In nitpick territory, there are all sorts of plot holes that I feel like the Golden Age of Science Fiction didn’t quite have the concepts to address. Even if the Spacers, with their elongated lives, lacked the dynamism of the short-lived Settlers, surely they could’ve simply sat back and programmed their robots to (a) make more robots and (b) colonize the universe for them. How do Daneel and Giskard not know everything (or at the very least, as much a young human like Mandamus?) when they have perfect memories and two hundred uneventful years sitting around on Aurora? How did no one else program a way around the First Law, or grant robots telepathy, given that neither of these seem to have been exceptionally difficult to do? By the time you get endgame Daneel, with telepathy and comprehension of the Zeroth Law, how do you not get an Empire run by benevolent robot nannies ensuring galactic peace and immortality for all?

I wish the book had dived a little deeper into the sociological questions it raised, but that might have been outside of the novel. The science fiction is, in Asimovian fashion, rather on the soft side, though it’s amusing to note how the working of nuclear fission is pretty much the only sci-fi concept explored with any hardness, like the dying embers of the Atomic Age obsessions. I didn’t particularly mind the abruptness of the ending (I read Neal Stephenson, after all), but it did feel like some of the characters deserved a little more of a send-off. And I was pleased that Stephen Byerley got a shout-out, as he’s always been my favorite of Asimov’s creations.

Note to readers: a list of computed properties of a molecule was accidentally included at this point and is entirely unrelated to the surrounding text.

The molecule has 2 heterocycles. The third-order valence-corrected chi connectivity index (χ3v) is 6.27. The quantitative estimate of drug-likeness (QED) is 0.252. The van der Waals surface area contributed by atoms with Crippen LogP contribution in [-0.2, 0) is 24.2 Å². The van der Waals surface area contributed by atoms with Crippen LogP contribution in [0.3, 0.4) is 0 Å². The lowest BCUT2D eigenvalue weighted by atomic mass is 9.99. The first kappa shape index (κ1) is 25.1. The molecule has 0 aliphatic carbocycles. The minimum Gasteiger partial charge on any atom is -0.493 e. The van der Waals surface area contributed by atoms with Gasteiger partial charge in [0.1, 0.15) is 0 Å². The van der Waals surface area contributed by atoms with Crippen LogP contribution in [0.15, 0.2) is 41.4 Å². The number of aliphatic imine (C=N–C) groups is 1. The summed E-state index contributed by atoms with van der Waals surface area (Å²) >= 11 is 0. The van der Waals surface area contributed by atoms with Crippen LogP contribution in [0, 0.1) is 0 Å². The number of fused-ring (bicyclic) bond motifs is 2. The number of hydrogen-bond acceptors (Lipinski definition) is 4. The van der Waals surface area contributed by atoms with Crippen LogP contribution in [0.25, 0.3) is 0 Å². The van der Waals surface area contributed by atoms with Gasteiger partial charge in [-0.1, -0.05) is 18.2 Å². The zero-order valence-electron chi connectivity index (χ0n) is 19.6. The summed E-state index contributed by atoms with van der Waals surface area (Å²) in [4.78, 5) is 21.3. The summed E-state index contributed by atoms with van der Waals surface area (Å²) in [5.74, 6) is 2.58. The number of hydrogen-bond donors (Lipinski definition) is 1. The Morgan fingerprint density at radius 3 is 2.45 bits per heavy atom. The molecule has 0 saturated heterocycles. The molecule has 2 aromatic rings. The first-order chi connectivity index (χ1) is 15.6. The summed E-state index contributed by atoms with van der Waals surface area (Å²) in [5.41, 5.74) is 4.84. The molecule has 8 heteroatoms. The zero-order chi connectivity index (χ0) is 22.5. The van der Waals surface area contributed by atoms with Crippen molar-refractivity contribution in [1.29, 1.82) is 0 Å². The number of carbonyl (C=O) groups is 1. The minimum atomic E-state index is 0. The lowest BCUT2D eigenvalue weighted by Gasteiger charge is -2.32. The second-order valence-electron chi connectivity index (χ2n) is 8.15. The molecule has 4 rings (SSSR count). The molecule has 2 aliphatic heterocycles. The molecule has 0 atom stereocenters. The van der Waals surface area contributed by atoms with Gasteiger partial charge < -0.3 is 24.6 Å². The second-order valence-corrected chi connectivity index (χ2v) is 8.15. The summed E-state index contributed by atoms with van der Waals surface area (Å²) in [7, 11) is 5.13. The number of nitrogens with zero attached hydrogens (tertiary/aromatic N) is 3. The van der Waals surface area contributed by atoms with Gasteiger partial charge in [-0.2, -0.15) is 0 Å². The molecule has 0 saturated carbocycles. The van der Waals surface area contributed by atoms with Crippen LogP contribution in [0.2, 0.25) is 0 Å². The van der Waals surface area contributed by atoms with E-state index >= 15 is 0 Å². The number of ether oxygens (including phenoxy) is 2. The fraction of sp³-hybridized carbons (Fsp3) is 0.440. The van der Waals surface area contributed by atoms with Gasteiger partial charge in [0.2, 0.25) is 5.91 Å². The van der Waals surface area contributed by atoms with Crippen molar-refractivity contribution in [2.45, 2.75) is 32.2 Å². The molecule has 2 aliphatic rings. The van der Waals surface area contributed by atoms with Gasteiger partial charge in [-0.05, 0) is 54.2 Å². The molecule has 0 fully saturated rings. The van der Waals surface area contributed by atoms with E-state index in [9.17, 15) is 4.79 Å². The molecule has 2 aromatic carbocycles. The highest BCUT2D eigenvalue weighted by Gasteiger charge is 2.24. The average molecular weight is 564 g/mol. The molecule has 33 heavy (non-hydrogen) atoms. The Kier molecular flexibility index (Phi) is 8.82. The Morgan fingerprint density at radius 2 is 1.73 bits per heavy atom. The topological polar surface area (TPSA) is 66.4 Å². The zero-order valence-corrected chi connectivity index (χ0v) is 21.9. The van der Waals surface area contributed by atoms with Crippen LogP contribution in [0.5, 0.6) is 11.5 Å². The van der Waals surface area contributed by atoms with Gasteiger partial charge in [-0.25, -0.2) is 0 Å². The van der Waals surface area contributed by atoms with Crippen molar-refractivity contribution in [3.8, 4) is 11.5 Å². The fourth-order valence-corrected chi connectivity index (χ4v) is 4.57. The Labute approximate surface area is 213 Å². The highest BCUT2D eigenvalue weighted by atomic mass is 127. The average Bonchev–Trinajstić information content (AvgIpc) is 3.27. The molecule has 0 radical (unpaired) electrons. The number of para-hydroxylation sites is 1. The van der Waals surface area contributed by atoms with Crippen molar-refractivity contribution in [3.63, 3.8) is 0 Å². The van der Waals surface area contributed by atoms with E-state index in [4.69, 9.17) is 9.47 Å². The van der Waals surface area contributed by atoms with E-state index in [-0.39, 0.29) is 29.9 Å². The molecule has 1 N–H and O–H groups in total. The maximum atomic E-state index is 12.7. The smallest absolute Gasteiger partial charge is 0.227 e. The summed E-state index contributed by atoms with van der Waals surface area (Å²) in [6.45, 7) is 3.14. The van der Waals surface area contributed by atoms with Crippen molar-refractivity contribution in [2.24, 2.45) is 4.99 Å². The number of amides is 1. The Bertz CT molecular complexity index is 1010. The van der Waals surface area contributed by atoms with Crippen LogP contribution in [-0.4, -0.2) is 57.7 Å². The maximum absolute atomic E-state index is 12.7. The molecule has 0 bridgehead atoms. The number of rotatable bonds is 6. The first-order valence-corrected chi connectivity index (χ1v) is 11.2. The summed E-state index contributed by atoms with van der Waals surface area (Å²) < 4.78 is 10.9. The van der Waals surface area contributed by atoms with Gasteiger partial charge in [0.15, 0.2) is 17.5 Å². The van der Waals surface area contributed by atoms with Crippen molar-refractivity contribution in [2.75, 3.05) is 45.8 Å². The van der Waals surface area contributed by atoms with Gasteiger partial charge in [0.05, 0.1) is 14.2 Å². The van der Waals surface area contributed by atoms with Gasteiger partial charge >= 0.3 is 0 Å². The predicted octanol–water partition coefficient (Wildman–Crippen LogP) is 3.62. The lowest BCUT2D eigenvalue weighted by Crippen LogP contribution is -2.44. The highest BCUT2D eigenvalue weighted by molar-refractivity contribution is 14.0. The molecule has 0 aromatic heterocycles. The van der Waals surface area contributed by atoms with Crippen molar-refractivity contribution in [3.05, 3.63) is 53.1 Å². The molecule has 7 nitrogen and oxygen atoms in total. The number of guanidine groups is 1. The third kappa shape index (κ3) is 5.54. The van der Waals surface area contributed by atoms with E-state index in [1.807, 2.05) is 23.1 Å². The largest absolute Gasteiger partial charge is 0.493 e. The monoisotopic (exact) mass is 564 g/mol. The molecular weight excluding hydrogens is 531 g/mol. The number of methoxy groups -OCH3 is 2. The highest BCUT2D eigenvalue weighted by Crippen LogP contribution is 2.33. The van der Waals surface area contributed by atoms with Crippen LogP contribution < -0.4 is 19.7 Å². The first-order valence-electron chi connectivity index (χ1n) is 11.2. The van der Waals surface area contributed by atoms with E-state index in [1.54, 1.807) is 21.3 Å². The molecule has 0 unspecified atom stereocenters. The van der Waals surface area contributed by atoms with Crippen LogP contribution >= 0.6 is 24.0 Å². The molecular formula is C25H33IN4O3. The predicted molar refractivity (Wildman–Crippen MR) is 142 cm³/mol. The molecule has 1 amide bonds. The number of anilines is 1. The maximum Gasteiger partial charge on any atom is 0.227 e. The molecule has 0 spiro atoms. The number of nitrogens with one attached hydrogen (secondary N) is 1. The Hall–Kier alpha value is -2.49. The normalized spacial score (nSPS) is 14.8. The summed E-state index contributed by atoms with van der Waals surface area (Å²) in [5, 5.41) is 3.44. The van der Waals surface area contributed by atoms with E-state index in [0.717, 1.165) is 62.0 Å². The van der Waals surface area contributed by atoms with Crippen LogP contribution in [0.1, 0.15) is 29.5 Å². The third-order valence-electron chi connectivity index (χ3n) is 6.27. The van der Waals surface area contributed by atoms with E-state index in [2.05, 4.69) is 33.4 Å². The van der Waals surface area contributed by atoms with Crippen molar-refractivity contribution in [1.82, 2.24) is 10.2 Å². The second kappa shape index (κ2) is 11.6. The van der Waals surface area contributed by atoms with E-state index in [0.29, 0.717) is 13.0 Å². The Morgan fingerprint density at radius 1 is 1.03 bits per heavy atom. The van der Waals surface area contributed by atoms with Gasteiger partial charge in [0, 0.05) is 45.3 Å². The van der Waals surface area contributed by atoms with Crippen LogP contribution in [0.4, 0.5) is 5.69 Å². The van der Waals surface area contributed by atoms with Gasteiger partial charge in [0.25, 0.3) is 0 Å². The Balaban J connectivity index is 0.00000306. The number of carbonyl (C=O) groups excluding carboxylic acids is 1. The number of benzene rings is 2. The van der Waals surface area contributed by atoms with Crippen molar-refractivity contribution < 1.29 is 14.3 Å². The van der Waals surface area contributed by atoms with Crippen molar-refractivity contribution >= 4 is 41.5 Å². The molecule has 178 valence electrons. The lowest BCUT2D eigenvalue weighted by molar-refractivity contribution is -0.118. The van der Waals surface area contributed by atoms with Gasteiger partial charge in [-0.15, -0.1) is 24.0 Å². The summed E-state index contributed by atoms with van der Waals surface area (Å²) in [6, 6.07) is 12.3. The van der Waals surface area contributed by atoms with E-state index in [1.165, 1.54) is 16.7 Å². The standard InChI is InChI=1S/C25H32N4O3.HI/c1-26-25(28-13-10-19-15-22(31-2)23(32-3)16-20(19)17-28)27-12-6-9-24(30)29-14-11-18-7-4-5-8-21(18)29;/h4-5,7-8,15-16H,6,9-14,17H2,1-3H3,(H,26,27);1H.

Not really sure if I could recommend it to anyone who isn’t already a serious fan of Asimov, but it was a quick and not unenjoyable read. ( )
  pvoberstein | Dec 14, 2020 |
Robot mind control
brainwashed into decency
my shiny hero. ( )
  Eggpants | Jun 25, 2020 |
This was my favourite book of the Robot series by far. The characters felt more vital and life-like in this one and I was clearly able to follow the action from inception to climax. I liked the story a lot, and felt that Asimov did wonders with his already established universe and that the climax was a particularly eventful treat. All in all, a good novel and a worthy finish to a good series!

4 stars! ( )
  DanielSTJ | Apr 7, 2020 |
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Nome do autorFunçãoTipo de autorObra?Status
Asimov, Isaacautor principaltodas as ediçõesconfirmado
Foss, ChrisArtista da capaautor secundárioalgumas ediçõesconfirmado
Naveira, Rosa S. deTradutorautor secundárioalgumas ediçõesconfirmado
Shaw, BarclayArtista da capaautor secundárioalgumas ediçõesconfirmado
Whelan, MichaelArtista da capaautor secundárioalgumas ediçõesconfirmado
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Long after his humiliating defeat at the hands of Earthman Elijah Baley, Keldon Amadiro embarked on a plan to destroy planet Earth. But even after his death, Baley's vision continued to guide his robot partner, R. Daneel Olivaw, who had the wisdom of a great man behind him and an indestructable will to win....

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813 — Literature American and Canadian American fiction